BOARD OF GOVERNORS
FEDERAL RESERVE SYSTEM
WASHINGTON, D. C. 20551
DIVISION OF BANKING
SUPERVISION AND REGULATION
January 13, 1994
TO THE OFFICER IN CHARGE OF SUPERVISION
AT EACH FEDERAL RESERVE BANK
SUBJECT: Supervisory Guidance on the Implementation of Section 112 of the FDIC Improvement Act
The FDIC's final rule implementing Section 112 of the FDIC Improvement Act of 1991 (FDICIA) became effective July 2, 1993. This section of FDICIA amends the Federal Deposit Insurance Act by adding Section 36, "Early Identification of Needed Improvements in Financial Management." Effective with fiscal years beginning after December 31, 1992, the final rule requires state member banks and other insured depository institutions with $500 million or more in total assets as of the beginning of each fiscal year to obtain annual independent audits, to submit certain management reports to their regulatory agencies, and to establish audit committees of their board of directors comprised of independent directors. In addition, the final rule establishes certain new requirements for independent auditors of insured depository institutions. A copy of the final rule and the accompanying "Guidelines and Interpretations" are attached to this letter.
Beginning in the first quarter of 1994, all state member banks and certain other banks covered by Section 36 will be filing the required reports (see section on "Management Responsibilities") with each Federal Reserve Bank. This letter sets forth the types of reports the Federal Reserve Banks will receive, and provides guidance for the review of these reports. In addition, this letter addresses the impact of the statute and the rule on examinations, including appropriate training for Reserve Bank staff.
The "Guidelines and Interpretations" that accompany the final FDIC rule are designed to aid in the rule's implementation by providing greater clarity to the rule's requirements and by permitting future modification of the guidelines, consistent with practical experiences gained by the FDIC and other federal banking agencies in the administration of the rule. The regulatory scheme now requires new responsibilities of managements, boards of directors, and independent public accountants (CPAs). Although these requirements became effective as of July 2, 1993, many of the reporting requirements will be effective for the 1993 annual reports. It is expected that reasonable and good faith attempts to comply with the advice contained in the Guidelines will minimize the need for agency enforcement actions.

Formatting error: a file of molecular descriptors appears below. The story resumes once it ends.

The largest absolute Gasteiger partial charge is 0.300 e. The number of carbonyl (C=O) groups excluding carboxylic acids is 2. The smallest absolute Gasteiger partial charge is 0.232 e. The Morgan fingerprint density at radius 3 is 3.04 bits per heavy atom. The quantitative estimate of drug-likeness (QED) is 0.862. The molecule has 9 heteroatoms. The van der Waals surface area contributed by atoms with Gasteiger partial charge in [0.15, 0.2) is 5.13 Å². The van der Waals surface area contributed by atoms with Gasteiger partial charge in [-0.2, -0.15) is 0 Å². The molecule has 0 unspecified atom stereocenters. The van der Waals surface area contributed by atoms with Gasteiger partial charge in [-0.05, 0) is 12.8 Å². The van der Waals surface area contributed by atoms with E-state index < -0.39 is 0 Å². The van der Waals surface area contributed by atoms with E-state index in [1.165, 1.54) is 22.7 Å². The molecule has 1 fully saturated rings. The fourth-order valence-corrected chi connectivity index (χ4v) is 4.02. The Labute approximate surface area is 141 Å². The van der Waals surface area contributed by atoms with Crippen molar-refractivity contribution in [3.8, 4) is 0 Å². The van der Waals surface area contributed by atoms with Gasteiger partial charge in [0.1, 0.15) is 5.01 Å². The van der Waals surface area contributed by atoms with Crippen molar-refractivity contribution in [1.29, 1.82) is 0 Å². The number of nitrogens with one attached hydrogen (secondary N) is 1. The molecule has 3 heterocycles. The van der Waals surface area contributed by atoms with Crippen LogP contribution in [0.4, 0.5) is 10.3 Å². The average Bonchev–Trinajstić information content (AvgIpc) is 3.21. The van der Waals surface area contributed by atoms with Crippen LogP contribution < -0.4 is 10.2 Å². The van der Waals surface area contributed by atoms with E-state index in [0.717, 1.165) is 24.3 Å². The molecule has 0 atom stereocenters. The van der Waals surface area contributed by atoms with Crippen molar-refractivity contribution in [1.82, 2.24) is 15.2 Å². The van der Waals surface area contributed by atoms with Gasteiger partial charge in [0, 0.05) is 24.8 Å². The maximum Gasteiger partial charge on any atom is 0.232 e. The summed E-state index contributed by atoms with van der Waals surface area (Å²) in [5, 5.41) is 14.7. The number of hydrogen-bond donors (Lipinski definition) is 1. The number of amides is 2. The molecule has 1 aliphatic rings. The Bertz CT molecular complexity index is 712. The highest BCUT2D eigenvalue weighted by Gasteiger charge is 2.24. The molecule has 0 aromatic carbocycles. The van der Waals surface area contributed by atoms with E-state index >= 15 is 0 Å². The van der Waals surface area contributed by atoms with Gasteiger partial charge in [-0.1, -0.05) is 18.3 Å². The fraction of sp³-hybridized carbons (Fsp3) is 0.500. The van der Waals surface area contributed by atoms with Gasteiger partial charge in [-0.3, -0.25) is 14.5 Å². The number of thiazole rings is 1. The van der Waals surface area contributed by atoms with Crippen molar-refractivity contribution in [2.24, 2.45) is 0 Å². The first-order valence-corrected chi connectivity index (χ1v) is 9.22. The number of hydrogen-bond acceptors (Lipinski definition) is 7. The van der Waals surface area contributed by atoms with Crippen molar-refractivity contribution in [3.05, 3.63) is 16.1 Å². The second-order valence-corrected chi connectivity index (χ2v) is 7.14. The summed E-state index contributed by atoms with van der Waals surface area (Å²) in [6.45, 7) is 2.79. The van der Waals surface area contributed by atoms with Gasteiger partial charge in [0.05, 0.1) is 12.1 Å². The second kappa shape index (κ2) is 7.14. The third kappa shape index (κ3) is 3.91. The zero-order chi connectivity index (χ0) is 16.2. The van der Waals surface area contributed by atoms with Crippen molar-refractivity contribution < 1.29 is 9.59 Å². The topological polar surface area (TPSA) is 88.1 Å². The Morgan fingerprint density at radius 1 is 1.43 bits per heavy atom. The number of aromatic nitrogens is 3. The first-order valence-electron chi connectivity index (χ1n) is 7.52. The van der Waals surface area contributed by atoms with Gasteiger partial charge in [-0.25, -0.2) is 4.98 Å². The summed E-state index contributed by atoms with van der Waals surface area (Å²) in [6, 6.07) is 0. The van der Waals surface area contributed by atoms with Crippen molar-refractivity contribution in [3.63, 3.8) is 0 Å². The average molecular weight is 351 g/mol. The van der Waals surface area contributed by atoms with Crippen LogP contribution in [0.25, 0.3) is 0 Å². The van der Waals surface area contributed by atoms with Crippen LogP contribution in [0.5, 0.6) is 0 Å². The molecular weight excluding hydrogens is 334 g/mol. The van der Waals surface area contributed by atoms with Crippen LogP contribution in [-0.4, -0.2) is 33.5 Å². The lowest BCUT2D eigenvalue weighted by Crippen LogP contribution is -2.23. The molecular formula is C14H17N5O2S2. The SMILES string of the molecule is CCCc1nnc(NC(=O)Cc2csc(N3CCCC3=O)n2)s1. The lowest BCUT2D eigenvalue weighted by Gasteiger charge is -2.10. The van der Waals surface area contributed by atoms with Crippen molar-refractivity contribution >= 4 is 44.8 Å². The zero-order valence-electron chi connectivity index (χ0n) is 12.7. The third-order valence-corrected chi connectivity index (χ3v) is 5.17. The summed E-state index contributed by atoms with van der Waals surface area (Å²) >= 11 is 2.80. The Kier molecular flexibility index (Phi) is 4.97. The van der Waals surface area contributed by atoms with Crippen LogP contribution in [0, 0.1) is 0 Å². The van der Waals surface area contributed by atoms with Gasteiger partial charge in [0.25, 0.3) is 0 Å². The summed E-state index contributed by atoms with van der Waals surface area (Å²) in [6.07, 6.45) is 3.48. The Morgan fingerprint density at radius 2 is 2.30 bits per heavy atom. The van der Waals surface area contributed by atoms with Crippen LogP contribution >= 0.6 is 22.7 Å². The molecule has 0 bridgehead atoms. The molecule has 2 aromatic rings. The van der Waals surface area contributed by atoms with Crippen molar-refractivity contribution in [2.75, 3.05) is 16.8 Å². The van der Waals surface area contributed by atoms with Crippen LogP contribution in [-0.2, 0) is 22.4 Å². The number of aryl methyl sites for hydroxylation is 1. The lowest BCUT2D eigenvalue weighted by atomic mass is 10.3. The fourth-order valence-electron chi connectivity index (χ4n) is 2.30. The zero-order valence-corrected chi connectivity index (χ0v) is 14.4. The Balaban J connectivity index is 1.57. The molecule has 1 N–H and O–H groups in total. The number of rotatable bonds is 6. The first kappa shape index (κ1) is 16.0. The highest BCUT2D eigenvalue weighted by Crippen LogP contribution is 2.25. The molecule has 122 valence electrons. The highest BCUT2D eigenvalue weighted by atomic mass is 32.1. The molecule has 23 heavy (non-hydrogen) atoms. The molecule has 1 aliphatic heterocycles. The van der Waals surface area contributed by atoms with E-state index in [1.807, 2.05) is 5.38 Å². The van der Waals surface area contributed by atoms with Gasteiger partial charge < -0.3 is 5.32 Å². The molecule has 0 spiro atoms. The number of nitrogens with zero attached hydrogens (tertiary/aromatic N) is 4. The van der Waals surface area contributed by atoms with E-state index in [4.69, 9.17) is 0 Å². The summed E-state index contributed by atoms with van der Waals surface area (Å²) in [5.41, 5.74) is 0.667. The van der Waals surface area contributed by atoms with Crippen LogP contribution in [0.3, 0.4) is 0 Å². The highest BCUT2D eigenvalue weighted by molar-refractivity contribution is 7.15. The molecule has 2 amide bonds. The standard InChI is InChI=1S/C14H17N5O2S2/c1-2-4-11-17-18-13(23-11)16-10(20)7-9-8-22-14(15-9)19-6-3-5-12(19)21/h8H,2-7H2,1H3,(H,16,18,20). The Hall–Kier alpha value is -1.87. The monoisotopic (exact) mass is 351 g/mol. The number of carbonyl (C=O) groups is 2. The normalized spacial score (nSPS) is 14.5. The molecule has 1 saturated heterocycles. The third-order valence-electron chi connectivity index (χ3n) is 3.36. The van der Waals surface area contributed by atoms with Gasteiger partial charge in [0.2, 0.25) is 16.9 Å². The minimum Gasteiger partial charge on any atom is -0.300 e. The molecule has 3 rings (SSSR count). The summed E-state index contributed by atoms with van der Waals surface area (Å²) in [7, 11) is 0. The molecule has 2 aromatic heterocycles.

Management Responsibilities. The rule requires institutions with total assets greater than $500 million to submit to the FDIC, its primary federal regulator, and appropriate state regulator within 90 days after the end of its fiscal year:
- an annual report containing audited annual financial statements including the CPA's report thereon,
- a management report, and
- a CPA's attestation report concerning the institution's internal control structure and procedures for financial reporting.1
The financial statements included in the annual report must be prepared in accordance with generally accepted accounting principles (GAAP). The management report must contain: (i) a statement of management's responsibility for preparing the institution's annual financial statements, for establishing and maintaining adequate internal controls over financial reporting, and for complying with certain laws and regulations designated by the FDIC; and (ii) management's assessment of the effectiveness of those internal controls and the institution's compliance with the designated laws and regulations.